“Pleasure’s all mine. Randy and Rachel were going on and on about how I had to meet you.”
“They were saying the same thing about you.” Of course, Randy and Rachel. Their life is so perfect they want everyone else’s to be too, so they can create their own perfect little world with rainbow unicorns, happy couples, and block barbeques.
“So, do you come here often?” He asks, finally moving his eyes away from my boobs and onto the menu.
“Not as often as I would like,” I lie, I come here all the time. “It seems to be good though,” I lie again, its semi-decent food at best, other than the ravioli. We both take a few minutes to look at the menu and decide what we want. Well he takes a few minutes, I just start thinking about leaving again.
Eventually the waiter comes, I order ravioli, and he orders the most expensive thing on the menu (the steak). Of the guys I have brought here only two types order the steak: the rich ones who want to show off their money, or the poor ones who want to pretend they have some.
Curious, I inquire, “So what do you do for a living?”
“I am currently in between a few jobs.” One of the poor guys? “But, I am looking to pursue my dream in music and art,” of course he is. And normally I wouldn’t question his character of mediocracy, but because he has on a red and black Michel Kors tie and custom made grey dress pants, he seems to be part of the upper elite. This means that he is not only unemployed, but living off his wealthy parents. So, an unambitious, parent-depending, entitled dreamer. Great.
“Yea I mean it is always important to follow your dreams,” not because I did.
“I’ve wanted to do it since I was little. What do you do?”
“Oh, I work at a hospital.” Keeping it vague.
“Nice, so how did you meet Randy and Rachel?”
“Well, I’ve known Rachel since we were kids. She was my neighbor so we grew up together. Really, it is a crazy coincidence that we both ended up living in Manhattan. I actually set up Rachel and Randy, I knew Randy from work. I always thought that they would be great together” Which was mostly true. I just left out that I had slept with Randy multiple times, and I didn’t actually set the two up, they just happened to meet at my place one morning. But you know, details. Oh, and I definitely never thought that they would go well together.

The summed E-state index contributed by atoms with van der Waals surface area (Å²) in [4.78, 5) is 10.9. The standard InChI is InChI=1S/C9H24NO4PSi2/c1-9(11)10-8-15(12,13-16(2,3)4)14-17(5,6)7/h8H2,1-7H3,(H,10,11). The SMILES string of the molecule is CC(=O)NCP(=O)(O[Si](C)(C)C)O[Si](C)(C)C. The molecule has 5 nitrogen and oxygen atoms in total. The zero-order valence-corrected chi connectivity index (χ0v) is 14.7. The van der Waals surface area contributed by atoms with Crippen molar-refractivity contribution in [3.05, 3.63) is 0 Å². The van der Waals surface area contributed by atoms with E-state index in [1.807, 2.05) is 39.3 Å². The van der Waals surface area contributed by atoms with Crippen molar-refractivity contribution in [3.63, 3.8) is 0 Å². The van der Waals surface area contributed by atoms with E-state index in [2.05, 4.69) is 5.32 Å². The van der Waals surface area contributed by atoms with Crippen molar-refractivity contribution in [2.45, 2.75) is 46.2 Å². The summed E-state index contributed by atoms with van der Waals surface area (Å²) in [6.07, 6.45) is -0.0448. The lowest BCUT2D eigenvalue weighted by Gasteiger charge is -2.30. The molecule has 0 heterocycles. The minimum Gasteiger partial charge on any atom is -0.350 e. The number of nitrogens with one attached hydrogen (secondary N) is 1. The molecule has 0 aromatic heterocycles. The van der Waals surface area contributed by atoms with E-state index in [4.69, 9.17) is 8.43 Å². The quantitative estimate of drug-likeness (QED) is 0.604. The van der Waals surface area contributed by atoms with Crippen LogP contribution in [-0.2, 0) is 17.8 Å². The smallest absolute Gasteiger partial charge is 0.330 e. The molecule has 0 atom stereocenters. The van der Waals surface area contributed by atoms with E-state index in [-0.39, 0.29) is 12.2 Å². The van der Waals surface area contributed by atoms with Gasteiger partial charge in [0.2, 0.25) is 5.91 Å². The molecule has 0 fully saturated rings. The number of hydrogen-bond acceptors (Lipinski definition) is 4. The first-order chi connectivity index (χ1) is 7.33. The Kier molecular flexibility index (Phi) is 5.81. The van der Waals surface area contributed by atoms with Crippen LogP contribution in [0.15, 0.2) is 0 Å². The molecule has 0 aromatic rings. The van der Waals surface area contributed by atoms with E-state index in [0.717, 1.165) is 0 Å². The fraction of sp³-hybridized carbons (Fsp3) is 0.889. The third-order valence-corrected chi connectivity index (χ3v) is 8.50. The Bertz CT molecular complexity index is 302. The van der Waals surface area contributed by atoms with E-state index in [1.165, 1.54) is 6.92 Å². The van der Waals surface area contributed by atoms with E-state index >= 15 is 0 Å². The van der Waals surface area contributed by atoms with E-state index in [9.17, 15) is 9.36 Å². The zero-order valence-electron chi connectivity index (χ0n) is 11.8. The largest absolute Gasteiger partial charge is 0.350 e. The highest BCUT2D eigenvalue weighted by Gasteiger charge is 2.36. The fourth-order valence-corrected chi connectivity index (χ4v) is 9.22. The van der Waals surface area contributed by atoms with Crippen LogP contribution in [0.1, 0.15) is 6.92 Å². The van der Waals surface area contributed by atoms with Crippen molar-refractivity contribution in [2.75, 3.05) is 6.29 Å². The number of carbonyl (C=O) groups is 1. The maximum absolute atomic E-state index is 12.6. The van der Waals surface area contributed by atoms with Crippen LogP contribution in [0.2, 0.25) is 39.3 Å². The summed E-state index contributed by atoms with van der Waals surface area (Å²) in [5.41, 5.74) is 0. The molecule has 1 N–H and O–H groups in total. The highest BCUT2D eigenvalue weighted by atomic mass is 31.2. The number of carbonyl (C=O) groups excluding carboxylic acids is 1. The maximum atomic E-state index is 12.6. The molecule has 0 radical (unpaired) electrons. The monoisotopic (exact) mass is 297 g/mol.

“How do you know them?”
“I met Randy at the bachelor’s party of one of our mutual friends. We kind of just hit it off, and have been hanging out ever since.” Oh the strip club meet-up. This guy just keeps getting more and more interesting.
“I am happy for Randy and Rachel, they seem so good for each other. I wish I had something like they have.” I wonder if he will fall into my trap.
“Honestly, I am not that into serious relationships like theirs. I am still looking to have a little fun.” And down he goes. He looks straight at me and all I can think is please don’t wink, please don’t wink. He winks. He puts his large hand over mine, covering my hand completely. I can feel the sweat from his skin leak onto mine.
“That’s understandable” I say even though it really is not, at least not anymore. For a while we both stare at each other, searching for a way to salvage the conversation as the noises around us start to get louder and louder with the help of our silence. His glare seems undress me and as I analyze his face the scrape of forks and the din of voices becomes unbearable. I can feel my dress becoming tighter and tighter--“I’ll be right back, I just need to use the restroom,” I say as I take the napkin off my dress and walk away from the table. I can feel his eyes on my ass, so I start walk away faster. Everything slightly blurs as I walk into the bathroom, force my way through the line of depressingly done up girls, walk into a stall and shut the door. I close my eyes and lean against the side of the stall. In and out, in and out.
Slowly I pull myself back together after whatever it was that drove me apart, and I walk out and wash my hands. My long fingers shake as I splash water over and under them, methodically rubbing them together under the running water. Time seems to slip away from me as I go through the process of rebuilding myself. Okay, I’m fine, I’m not going crazy.
I swear I can only do this so many more times before the helpless stupidity of men rubs off on me and I fall into their traps. Not that I haven’t fallen for their games before. Not that I haven’t lost already.
As I walk back to our table I see Scott on his phone, probably writing back a few business emails or sending some flirty texts to set the stage for a booty call later tonight. But, once I approach the table he puts it away and pretends to give me his full attention. And then I start to play the part: engage in conversation, allow his eyes to scrutinize my face and body. Of course a few more glasses of wine don’t seem to hurt his investigation.